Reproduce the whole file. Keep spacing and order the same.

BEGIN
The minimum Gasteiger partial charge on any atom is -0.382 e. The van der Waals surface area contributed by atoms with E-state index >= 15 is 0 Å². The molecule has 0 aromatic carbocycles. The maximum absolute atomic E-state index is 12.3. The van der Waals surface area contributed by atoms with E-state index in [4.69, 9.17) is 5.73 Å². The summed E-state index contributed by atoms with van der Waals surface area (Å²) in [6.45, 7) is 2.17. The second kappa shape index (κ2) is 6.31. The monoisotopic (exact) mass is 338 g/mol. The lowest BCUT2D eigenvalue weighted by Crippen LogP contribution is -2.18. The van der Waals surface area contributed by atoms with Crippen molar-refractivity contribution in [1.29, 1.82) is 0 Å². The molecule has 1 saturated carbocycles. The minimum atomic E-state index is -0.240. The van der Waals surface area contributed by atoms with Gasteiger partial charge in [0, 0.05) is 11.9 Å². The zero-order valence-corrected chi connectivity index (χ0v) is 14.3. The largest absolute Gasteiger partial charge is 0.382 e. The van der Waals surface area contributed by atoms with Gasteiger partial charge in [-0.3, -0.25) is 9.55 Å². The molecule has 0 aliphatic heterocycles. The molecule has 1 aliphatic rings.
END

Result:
The minimum Gasteiger partial charge on any atom is -0.382 e. The van der Waals surface area contributed by atoms with E-state index >= 15 is 0 Å². The molecule has 0 aromatic carbocycles. The maximum absolute atomic E-state index is 12.3. The van der Waals surface area contributed by atoms with E-state index in [4.69, 9.17) is 5.73 Å². The summed E-state index contributed by atoms with van der Waals surface area (Å²) in [6.45, 7) is 2.17. The second kappa shape index (κ2) is 6.31. The monoisotopic (exact) mass is 338 g/mol. The lowest BCUT2D eigenvalue weighted by Crippen LogP contribution is -2.18. The van der Waals surface area contributed by atoms with Crippen molar-refractivity contribution in [1.29, 1.82) is 0 Å². The molecule has 1 saturated carbocycles. The minimum atomic E-state index is -0.240. The van der Waals surface area contributed by atoms with Gasteiger partial charge in [0, 0.05) is 11.9 Å². The zero-order valence-corrected chi connectivity index (χ0v) is 14.3. The largest absolute Gasteiger partial charge is 0.382 e. The van der Waals surface area contributed by atoms with Gasteiger partial charge in [-0.3, -0.25) is 9.55 Å². The molecule has 0 aliphatic heterocycles. The molecule has 1 aliphatic rings.